Two features from ComputerWorld about Google news and how to avoid blogging-related lawsuits, relevant to my recent article about the web and the law.
Are you a Law Abiding Web-Citizen? An photo of police handcuffsDo you know the legal contraints of the web? If not, you better find out before someone else's lawyers do! Read more about the law as it applies to the internet in this new website article. This feature includes a list of relevant legislation and a commentary on how they could affect the activities of website management.
Guess Who's Coming to Dinner? What four people living or dead would you invite to dinner? Find out my answer to this conumdrum in an interview I did recently for the ESB staff newspaper, Electric Mail.
Publisher Changes Online Price I am sorry to report the publisher of The Website Manager's Handbook informed me yesterday that they are increasing the price of all their books: An image of the cover of The Website Manager's Handbook"Any title you have that is currently in retail distribution via Published by You or Published by Lulu will be temporarily removed from the Lulu Marketplace, and the price of that title will be set to match the retail price you've already set for distribution." Unfortunately, this means that the previous low price of $19.99 is no longer available. I am investigating how this can be reinstated. It may be that I need to create a new edition specific to online sales with a different ISBN number. I will let you know. In the meantime, it is probably cheaper to buy from Amazon, as they offer free shipping.

CAO Performance: 'Could Try Harder!'

Last week, the organisation that co-ordinates student placement into Irish universities (the CAO) experienced a major cock-up.

It seems it seriously underestimated how busy its website would be during the last week of college applications. As a result, many applicants were unable to access the site, causing significant anxiety and distress.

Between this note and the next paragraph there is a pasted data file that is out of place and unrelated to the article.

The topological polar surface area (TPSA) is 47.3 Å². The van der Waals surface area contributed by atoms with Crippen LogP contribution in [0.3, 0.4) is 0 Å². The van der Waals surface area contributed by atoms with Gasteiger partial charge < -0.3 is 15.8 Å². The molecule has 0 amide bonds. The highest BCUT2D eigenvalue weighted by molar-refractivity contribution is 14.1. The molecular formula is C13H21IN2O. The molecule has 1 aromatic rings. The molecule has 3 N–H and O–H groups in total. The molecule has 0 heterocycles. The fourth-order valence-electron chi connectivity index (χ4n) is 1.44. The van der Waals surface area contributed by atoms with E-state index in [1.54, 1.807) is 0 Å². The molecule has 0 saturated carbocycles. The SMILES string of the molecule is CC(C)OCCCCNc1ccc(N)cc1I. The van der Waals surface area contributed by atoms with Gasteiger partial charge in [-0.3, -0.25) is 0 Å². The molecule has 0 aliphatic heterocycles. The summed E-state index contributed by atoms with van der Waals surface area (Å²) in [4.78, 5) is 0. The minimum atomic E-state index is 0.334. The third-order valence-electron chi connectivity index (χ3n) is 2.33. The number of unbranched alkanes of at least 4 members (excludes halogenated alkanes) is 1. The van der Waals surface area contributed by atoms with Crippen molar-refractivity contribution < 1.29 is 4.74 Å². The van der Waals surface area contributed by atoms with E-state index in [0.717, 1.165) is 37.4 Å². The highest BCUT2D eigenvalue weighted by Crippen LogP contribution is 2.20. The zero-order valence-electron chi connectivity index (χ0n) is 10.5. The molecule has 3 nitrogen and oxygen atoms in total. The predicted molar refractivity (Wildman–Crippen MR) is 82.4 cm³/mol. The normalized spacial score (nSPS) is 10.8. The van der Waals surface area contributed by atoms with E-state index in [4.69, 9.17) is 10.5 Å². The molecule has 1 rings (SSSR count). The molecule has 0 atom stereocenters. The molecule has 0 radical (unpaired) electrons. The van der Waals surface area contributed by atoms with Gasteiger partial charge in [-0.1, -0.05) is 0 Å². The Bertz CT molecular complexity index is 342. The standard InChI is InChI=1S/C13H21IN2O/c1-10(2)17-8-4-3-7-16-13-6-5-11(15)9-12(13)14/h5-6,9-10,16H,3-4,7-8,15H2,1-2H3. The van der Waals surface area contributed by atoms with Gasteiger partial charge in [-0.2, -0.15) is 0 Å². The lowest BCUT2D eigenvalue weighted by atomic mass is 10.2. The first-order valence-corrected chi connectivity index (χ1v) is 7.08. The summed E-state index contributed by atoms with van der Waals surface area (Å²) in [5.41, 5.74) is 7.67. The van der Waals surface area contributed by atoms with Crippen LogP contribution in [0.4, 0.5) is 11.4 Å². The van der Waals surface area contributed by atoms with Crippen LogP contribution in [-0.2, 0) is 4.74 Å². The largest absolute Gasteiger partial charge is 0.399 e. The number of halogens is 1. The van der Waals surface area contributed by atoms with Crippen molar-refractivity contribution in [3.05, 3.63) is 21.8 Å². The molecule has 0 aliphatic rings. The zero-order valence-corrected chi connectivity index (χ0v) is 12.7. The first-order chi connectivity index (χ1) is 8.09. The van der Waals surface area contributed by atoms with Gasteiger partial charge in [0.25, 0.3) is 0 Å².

As website managers know, the most important aspects of website infrastructure performance are:
  • Availability. This means the percentage of time that the website is up and running.
  • Reliability. This means the number of unplanned outages that occur on the website.
  • Responsiveness. This means the efficacy with which the website responds to traffic.
To have a website that scores well on each of these, you need to build an infrastructure that is appropiate to the scale of the website that you operate. For example, a site that expects to attract significant traffic needs to have:
  • Many high specification servers
  • Lost of storage space and memory
  • Robust hosting software
  • A very fast link to the internet backbone
  • Good back-up and maintenance procedures
  • Etc.
The trouble is that some sites (like those of the CAO) experience huge spikes in traffic at particular times. How to cope with such non-linear demand?

Well, it is not easy but there are answers. 

Besides investing in a lot of hardware/software that will remain underused for long periods, the best approach is to rent spare capacity from other organisations, e.g. related government departments. Indeed, this type of capacity can now be bought online, for example at, who now offer surplus production power off its own servers.

Let's hope the CAO get's its act together for its next big test. 

That occurs in August this year when the first college offers are made. At that time tens-of-thousands of students will all try to log-on again to see how well they have fared in the great 'race for a place' in university.

(More about the basics of designing an appropriate Website Infrastructure are explored in my book, "The Website Manager's Handbook")
Grianghraf Mhancháin Magan. Coipchéart ag Manchán MaganAréir chonaic mé an clar déireanach de chuid 'No Béarla' le Manchán Magan. Ag tús a thurais dúirt sé gur shíl sé fein nach bhfuil moran áma fágtha don Ghaeilge mar teanga labhartha. Le linn a chámcuirte is léir nár tháinig sé ar aon rud chun an dearcadh diultach sin a athrú. Caithfidh mé a rá go n-aontaim leis. Is cuma le cuid mhór muintir na tire seo leis an teanga. Cé go bhfuil an-dúil ag corr-duine intí, is trua nach mairfidh sí go ceann glúine eile.